For those who haven’t realized, due to the upcoming PR1.2, the Maemo 5 sdk has been updated, so developers can perform the appropriate changes to their apps in order to have them ready for it. To the Qt developers this means that the brand new Qt 4.6 has replaced the old 4.5 version, so we don’t need to keep using the previous testing packages anymore. I’ve modified the application to use the new libs and everything seems to be fine… despite I haven’t been able to promote it to extras-testing yet… it seems that there is a dependency problem somewhere that I need to check. I also need to ask for a bugzilla component at the Maemo bugzilla. But don’t panic ;), I’ll work on it 🙂

So, what’s new in this release besides the change in the dependencies? I guess the main change is the multiple account support. Now you can create more than one account in the application (personal, job, whatever) and assign the expenses to it.
How does this work? When users open the application, they can’t do anything else than managing items and accounts. Any other action is forbidden (and not shown in the menu):

At this point, users need to create an account and select it to be able to anything. Now each account has its own default budget:

And after creating the account, users may update, delete or select it:

Once the account is selected, the application behaves exactly as before, but all the data stored will belong only to that account (budget, expenses and scheduled expenses), and the active account is shown in the application’s title bar.

A small difference is that the Budget option in the menu doesn’t allow to set a default budget as before (this is achieved by editing the account), but only changes the budget of the current month.

At any point, users may select any other account to work with, or delete stored accounts. In the delete case, the user will be prompted for confirmation, as deleting an account will also delete all the data associated to that account. An small constraint is that the active account can’t be deleted.

Keep in mind that, due to this new feature, this version is not database compatible with the previous one so, if you had a previous version installed, you will need to delete the old database to use this new version. To do so, you can remove the folder $HOME/.siggy or you can purge the application.

Is this what you expected? Do you think of any improvement that can be made? Feel free to raise your had! 🙂

Besides that main change, there are a couple of minor ones. The first one is that when adding/updating an expenses, the days in the selector have been humanized, so they show something like “Mon, 1″… “Tue, 2″… Yesterday… Today… Tomorrow… which is easier to understand. Thanks to Joaquim Rocha for this patch!. Also, as promised, I’ve added an UUID column to the expenses table in the database, thinking of a possible synchronization service (this was really easy when I found the QUuid class).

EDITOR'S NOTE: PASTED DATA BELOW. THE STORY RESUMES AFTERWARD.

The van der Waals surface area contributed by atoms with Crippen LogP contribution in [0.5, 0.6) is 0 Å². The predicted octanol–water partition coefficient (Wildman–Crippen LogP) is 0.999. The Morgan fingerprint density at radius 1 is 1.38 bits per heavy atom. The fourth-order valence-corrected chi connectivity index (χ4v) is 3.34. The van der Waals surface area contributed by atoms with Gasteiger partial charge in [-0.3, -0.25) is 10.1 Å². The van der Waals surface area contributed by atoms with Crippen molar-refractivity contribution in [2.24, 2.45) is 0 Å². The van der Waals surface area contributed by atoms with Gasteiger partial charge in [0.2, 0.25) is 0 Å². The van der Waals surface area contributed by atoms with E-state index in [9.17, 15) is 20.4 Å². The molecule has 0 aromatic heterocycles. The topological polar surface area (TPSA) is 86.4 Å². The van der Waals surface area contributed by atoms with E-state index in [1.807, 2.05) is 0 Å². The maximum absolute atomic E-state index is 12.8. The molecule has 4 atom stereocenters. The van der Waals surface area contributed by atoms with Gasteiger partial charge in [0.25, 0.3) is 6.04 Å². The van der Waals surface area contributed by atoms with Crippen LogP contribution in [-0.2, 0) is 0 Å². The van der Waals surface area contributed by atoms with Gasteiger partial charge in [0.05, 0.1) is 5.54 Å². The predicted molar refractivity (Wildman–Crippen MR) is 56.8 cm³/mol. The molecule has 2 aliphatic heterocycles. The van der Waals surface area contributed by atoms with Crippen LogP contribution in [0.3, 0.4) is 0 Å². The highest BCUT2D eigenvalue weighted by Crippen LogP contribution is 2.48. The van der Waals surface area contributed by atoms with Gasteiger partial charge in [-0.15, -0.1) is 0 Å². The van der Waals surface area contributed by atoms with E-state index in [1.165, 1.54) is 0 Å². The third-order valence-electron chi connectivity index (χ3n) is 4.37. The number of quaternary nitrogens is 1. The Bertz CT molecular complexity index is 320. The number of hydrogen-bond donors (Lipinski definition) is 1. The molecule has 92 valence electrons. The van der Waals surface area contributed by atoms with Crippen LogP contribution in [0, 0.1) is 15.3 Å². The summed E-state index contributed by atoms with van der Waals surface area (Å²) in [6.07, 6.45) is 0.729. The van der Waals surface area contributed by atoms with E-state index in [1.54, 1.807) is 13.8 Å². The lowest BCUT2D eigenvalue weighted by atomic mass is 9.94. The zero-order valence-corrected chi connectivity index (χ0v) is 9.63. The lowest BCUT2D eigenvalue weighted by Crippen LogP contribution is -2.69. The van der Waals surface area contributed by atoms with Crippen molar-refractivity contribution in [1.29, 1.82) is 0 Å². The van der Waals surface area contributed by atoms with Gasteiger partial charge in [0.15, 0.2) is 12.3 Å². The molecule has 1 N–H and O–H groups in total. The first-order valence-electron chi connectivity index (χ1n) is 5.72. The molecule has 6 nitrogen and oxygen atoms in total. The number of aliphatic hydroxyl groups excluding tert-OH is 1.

And last, but not least, I’ve been working in the password protection issue, but I’m currently hesitating about how to implement it. I could add an optional password to protect the whole app, so it doesn’t even launch without entering the password, or I could add an optional password to each account, so some of the accounts could be used without entering it and some others will require the password. What do you think?
For the moment, in this version I’ve added a password column to the account table that would allow the second option (probably the chosen one), but I haven’t implemented the feature as I didn’t have too much time lately. But at least the field in the database is already there, so no database changes are needed later 🙂

And I guess this is all for 0.4. Hope you like it! 🙂

siggy version 0.3 released!

As promised, the brand new 0.3 version of siggy is out 🙂
You can get the source code and package at garage, and it has also been uploaded to the extras-devel repository. You can check the source code from its git repository as well.

When developing this version, my idea was to add some way to get information from the data stored in the database. So I thought of two views. One of them would be a statistical view, where I could check how I’ve been evolving during a period of time, showing totals, average values, etc.
The other view would be a kind of chart representing the amount of money spent during a period in each of the items defined in the application.

Some hours coding and this is the result:

What do you think? Could this be useful to you? 🙂

Unfortunately, the next mayor update is not out yet, so the limitation to move the package from extras-devel to extras-testing is still there. Anyway, this can be seen as an advantage 😉
For the upcoming 0.4 version, I have planned a couple of features requested by you:

  • The first one is adding support multiple accounts, just in case someone wants to handle more than one of them.